The gaze of the financial world will be squarely upon the Federal Reserve come tomorrow when policymakers are due to discuss paring unprecedented bond purchases, known as quantitative easing. Significantly, Lawrence Summers has withdrawn from the race to be the next Federal Reserve chairman paving the way for Janet Yellen take up the reigns. Investors are of the belief that Yellen may not scale back QE as aggressively as her rival Summers would.
The S&P 500 rose 2 percent last week to close within 1.3 percent of its record high, rallying 3.4 percent in September. The index rebounded from the worst monthly loss since May 2012, as reports showed China’s economy has strengthened and the U.S. looked less likely to attack Syria. Syria have credited Russia with brokering a deal that averted imminent U.S. military action and whilst Russia still opposes military intervention, they now backs possible U.N. sanctions for non-compliance. This comes after the Assad regime agreed to back a nine-month U.N. programme to destroy Assad’s chemical arsenal.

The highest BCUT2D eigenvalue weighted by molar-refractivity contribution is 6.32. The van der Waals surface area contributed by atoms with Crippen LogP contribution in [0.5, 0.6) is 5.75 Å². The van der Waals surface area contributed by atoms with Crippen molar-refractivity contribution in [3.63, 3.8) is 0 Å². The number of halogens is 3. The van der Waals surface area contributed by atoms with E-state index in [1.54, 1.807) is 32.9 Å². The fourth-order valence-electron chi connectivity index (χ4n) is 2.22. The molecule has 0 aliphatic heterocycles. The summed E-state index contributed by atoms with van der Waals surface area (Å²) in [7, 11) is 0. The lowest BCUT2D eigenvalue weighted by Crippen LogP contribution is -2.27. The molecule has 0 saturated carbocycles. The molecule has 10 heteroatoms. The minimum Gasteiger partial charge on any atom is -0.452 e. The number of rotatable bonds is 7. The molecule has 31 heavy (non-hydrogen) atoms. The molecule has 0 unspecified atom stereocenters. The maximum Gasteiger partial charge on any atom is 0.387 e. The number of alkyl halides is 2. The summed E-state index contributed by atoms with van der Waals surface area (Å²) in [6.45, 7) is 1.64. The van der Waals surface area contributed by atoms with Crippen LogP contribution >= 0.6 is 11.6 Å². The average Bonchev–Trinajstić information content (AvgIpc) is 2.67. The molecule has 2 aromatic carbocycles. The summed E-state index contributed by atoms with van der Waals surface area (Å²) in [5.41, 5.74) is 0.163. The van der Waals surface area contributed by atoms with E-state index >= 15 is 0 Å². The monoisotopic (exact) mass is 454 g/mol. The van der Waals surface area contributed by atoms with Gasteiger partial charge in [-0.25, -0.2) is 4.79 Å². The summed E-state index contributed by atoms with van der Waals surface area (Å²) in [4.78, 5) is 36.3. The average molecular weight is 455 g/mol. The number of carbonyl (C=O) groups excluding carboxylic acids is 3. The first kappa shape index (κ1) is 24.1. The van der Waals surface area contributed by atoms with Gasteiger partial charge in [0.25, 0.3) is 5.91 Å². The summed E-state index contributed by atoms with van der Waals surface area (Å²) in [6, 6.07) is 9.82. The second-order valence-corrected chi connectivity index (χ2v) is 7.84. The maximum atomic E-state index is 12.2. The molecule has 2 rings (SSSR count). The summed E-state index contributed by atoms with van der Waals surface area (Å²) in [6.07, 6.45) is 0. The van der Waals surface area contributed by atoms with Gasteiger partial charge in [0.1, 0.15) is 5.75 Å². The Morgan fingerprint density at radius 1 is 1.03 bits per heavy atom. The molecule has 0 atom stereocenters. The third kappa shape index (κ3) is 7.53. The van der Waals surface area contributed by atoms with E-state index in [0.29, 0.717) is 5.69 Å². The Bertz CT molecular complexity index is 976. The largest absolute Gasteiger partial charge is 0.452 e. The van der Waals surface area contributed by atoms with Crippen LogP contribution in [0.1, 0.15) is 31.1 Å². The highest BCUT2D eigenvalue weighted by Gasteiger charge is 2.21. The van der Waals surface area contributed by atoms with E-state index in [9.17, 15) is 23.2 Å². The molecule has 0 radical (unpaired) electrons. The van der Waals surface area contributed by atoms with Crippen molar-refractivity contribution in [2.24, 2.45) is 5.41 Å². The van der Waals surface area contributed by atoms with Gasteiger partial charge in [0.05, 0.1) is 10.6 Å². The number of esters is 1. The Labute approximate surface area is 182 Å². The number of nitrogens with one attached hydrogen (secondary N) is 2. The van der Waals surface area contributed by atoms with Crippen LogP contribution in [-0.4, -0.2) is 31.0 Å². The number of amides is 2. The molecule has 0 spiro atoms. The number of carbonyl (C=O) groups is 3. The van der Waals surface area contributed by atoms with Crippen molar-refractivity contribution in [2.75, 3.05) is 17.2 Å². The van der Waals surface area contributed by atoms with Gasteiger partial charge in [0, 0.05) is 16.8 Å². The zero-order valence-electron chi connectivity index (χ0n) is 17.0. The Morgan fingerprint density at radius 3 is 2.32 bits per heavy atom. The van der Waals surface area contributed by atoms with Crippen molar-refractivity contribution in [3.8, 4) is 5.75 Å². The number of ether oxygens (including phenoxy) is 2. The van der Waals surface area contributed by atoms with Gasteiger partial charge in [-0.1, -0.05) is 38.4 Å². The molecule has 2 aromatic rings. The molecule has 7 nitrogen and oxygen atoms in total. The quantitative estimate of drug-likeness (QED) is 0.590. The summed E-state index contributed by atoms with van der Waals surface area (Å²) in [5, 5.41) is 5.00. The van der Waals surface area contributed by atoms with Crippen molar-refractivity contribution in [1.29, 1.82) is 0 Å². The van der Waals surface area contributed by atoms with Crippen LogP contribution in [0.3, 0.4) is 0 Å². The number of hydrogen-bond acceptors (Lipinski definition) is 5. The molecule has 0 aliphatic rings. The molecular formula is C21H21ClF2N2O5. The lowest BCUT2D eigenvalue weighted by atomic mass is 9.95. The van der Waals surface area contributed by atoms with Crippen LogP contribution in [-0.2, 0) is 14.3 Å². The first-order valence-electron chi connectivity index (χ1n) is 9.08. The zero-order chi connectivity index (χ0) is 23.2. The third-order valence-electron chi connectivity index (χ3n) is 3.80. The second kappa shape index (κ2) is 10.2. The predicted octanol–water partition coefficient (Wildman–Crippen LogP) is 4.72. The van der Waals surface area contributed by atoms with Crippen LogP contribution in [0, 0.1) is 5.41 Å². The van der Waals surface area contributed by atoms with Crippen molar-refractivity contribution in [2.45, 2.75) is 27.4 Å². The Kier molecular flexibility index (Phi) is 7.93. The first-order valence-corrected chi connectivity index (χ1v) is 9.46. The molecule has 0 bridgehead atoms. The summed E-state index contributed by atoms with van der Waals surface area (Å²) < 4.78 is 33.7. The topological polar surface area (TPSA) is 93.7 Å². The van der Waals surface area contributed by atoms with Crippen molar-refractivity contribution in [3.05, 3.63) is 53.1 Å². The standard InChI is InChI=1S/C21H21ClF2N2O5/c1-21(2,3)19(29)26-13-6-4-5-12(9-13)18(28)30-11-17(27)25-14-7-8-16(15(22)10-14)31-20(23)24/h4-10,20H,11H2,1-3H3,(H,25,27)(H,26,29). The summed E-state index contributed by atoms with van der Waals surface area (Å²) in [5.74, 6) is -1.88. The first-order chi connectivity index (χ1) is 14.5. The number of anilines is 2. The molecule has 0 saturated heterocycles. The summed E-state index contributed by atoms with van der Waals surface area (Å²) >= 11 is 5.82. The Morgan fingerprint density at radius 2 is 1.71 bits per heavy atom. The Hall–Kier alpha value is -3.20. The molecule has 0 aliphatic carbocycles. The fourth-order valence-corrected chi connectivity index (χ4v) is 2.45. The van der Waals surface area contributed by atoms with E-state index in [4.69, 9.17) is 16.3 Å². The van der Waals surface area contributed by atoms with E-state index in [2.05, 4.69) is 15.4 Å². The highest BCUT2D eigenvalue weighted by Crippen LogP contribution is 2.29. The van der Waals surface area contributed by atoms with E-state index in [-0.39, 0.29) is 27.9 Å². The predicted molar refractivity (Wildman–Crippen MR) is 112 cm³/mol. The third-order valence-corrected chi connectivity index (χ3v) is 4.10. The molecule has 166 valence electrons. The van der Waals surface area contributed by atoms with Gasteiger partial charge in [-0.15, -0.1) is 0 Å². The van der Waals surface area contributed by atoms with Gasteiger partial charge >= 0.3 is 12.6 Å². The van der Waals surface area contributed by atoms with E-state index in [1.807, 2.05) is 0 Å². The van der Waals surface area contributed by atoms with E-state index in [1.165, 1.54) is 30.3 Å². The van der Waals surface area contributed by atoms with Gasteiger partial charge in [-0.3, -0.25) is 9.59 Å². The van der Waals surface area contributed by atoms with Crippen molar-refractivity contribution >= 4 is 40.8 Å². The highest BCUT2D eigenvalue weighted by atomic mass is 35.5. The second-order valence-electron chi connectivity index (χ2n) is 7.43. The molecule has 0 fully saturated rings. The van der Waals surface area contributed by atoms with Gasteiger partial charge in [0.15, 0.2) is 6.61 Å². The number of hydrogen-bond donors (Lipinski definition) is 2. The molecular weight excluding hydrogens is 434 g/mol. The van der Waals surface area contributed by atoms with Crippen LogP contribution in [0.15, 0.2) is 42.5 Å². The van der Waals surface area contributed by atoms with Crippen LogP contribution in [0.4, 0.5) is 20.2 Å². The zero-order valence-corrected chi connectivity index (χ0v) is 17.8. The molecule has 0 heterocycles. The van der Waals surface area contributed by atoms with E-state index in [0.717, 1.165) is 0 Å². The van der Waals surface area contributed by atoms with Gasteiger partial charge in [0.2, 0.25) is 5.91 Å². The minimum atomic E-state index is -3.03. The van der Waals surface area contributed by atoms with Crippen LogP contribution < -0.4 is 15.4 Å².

Analysts at Goldman Sachs are of the belief that gold could tumble below the $1,000 mark for the first time since October 2009, with prices driven lower as the Federal Reserve withdraw stimulus and the economy continues to improve. After Lawrence Summers pulled out of the race to replace Ben Bernanke, the demand for gold as a hedge against inflation weakened. Gold, already shedding 21 percent of its value this year, is heading for the first annual loss in 13 years.